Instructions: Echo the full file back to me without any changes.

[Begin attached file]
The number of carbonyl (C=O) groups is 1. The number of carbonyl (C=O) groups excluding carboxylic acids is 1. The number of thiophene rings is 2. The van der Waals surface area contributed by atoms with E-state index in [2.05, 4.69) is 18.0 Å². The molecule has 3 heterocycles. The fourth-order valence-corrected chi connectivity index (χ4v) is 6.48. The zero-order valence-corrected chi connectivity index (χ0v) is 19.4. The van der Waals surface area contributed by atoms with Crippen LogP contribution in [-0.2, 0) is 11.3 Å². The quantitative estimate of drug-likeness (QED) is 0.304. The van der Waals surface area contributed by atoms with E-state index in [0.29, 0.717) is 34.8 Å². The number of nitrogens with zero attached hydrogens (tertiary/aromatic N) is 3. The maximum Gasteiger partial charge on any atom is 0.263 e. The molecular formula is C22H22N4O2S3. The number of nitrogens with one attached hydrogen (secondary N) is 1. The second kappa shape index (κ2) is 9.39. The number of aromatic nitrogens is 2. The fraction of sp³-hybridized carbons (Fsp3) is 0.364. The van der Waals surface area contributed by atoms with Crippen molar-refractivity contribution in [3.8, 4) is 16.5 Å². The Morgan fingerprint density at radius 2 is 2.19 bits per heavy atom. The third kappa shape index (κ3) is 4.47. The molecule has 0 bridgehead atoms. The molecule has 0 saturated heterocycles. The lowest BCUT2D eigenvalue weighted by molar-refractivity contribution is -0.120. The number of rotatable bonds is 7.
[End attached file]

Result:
The number of carbonyl (C=O) groups is 1. The number of carbonyl (C=O) groups excluding carboxylic acids is 1. The number of thiophene rings is 2. The van der Waals surface area contributed by atoms with E-state index in [2.05, 4.69) is 18.0 Å². The molecule has 3 heterocycles. The fourth-order valence-corrected chi connectivity index (χ4v) is 6.48. The zero-order valence-corrected chi connectivity index (χ0v) is 19.4. The van der Waals surface area contributed by atoms with Crippen LogP contribution in [-0.2, 0) is 11.3 Å². The quantitative estimate of drug-likeness (QED) is 0.304. The van der Waals surface area contributed by atoms with E-state index in [0.29, 0.717) is 34.8 Å². The number of nitrogens with zero attached hydrogens (tertiary/aromatic N) is 3. The maximum Gasteiger partial charge on any atom is 0.263 e. The molecular formula is C22H22N4O2S3. The number of nitrogens with one attached hydrogen (secondary N) is 1. The second kappa shape index (κ2) is 9.39. The number of aromatic nitrogens is 2. The fraction of sp³-hybridized carbons (Fsp3) is 0.364. The van der Waals surface area contributed by atoms with Crippen molar-refractivity contribution in [3.8, 4) is 16.5 Å². The Morgan fingerprint density at radius 2 is 2.19 bits per heavy atom. The third kappa shape index (κ3) is 4.47. The molecule has 0 bridgehead atoms. The molecule has 0 saturated heterocycles. The lowest BCUT2D eigenvalue weighted by molar-refractivity contribution is -0.120. The number of rotatable bonds is 7.